U.S. stocks head lower on China, Greece concerns

NEW YORK - Concerns about the world economy helped tug U.S. stocks down early Monday. Major indexes followed European markets lower as worries mount over Greece's standoff with its creditors.

The Dow Jones industrial average fell 50 points, or 0.3 percent, to 17,774 as of 12:16 p.m. ET. The Standard & Poor's 500 slipped two points, or 0.1 percent, to 2,053, while the Nasdaq composite fell three points to 4,741.

Before the market opened, McDonald's reported that a key measure of global sales shrank last month, as sales slumped across the Middle East, Africa and Asia. The world's biggest hamburger chain dropped 95 cents, or 1 percent, to $93.05.

Hasbro jumped $3.98, or 7 percent, to $59.72 after the toy company turned in stronger quarterly results. Sales of toys geared toward boys increased 21 percent, led by Transformers, Nerf and Marvel-brand action heroes. Hasbro also raised its dividend and expanded plans to buy back its own shares.

It's just past the half-way mark for the fourth-quarter earnings season, and the results are shaping up better than Wall Street had expected. Seven out of 10 big companies have turned in higher profits than analysts had forecast, putting overall earnings on track to rise 7 percent for the full quarter, according to S&P Capital IQ.

U.S. crude oil surged $1.63 to $53.32 a barrel on the New York Mercantile Exchange. That lifted stocks in companies tied to the oil industry. Nabors Industries and NRG Energy each gained more than 4 percent.

Major markets in Europe fell. France's CAC-40 lost 1.3 percent, and Germany's DAX fell 1.9 percent. Britain's FTSE 100 was down 0.5 percent.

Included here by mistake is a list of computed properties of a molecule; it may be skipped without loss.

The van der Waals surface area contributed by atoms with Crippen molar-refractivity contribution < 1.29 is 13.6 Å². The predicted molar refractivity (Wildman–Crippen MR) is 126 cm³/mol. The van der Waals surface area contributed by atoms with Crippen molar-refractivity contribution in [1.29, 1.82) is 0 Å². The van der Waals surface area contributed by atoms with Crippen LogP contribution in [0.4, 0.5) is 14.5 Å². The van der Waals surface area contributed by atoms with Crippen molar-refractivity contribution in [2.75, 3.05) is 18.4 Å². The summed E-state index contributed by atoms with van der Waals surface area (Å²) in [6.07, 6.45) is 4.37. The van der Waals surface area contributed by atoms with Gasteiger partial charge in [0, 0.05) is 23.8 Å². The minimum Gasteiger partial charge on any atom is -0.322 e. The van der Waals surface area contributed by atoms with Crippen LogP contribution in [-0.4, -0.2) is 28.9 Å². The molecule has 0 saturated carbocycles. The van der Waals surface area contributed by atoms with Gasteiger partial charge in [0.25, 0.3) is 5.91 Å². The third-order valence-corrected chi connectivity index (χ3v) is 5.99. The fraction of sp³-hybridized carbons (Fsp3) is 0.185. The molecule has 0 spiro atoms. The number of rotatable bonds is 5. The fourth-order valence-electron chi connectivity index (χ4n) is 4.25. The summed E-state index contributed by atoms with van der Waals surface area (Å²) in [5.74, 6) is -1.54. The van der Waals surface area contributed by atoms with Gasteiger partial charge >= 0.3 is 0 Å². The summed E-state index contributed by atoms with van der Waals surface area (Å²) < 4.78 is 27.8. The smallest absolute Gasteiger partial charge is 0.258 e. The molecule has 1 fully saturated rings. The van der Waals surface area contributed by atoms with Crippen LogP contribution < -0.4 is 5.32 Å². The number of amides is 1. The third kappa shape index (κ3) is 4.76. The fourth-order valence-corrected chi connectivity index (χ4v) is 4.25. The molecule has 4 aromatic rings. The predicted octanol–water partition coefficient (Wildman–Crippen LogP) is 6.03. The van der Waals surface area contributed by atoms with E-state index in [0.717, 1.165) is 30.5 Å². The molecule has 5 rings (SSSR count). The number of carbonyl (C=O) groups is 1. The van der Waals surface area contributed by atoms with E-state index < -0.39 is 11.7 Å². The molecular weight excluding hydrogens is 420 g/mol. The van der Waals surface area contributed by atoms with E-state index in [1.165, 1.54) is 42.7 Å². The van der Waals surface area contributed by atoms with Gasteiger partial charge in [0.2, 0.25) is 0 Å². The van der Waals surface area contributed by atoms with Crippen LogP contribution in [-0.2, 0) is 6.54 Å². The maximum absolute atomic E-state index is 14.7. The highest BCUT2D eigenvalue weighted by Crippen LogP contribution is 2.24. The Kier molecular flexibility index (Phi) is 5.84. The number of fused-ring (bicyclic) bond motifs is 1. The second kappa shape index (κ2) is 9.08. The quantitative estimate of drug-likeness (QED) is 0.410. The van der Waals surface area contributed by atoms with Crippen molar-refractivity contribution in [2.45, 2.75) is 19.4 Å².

On Sunday, Greece's new prime minister, Alexis Tsipras, set his government on a collision course with the country's creditors. Tsipras proclaimed an end to a regimen of budget cuts and tax increases and said he would push for a "bridge agreement" that would give Greece and its creditors time to negotiate a new lending arrangement by June. Greece and its European creditors were expected to discuss the issue later this week.

Investors reacted to Chinese trade data released Sunday that showed imports fell nearly 20 percent over a year earlier. Exports were also weak, dropping 3.2 percent from a year earlier, heightening concerns about the world's second-largest economy.

Hong Kong's Hang Seng fell 0.6 percent while South Korea's Kospi slipped 0.4 percent. Australia's S&P/ASX 200 lost 0.1 percent. Benchmarks in Taiwan, Singapore and New Zealand also closed lower. Japan's Nikkei 225 added 0.4 percent.

In the market for U.S. government bonds, the yield on the 10-year Treasury note fell to 1.93 percent.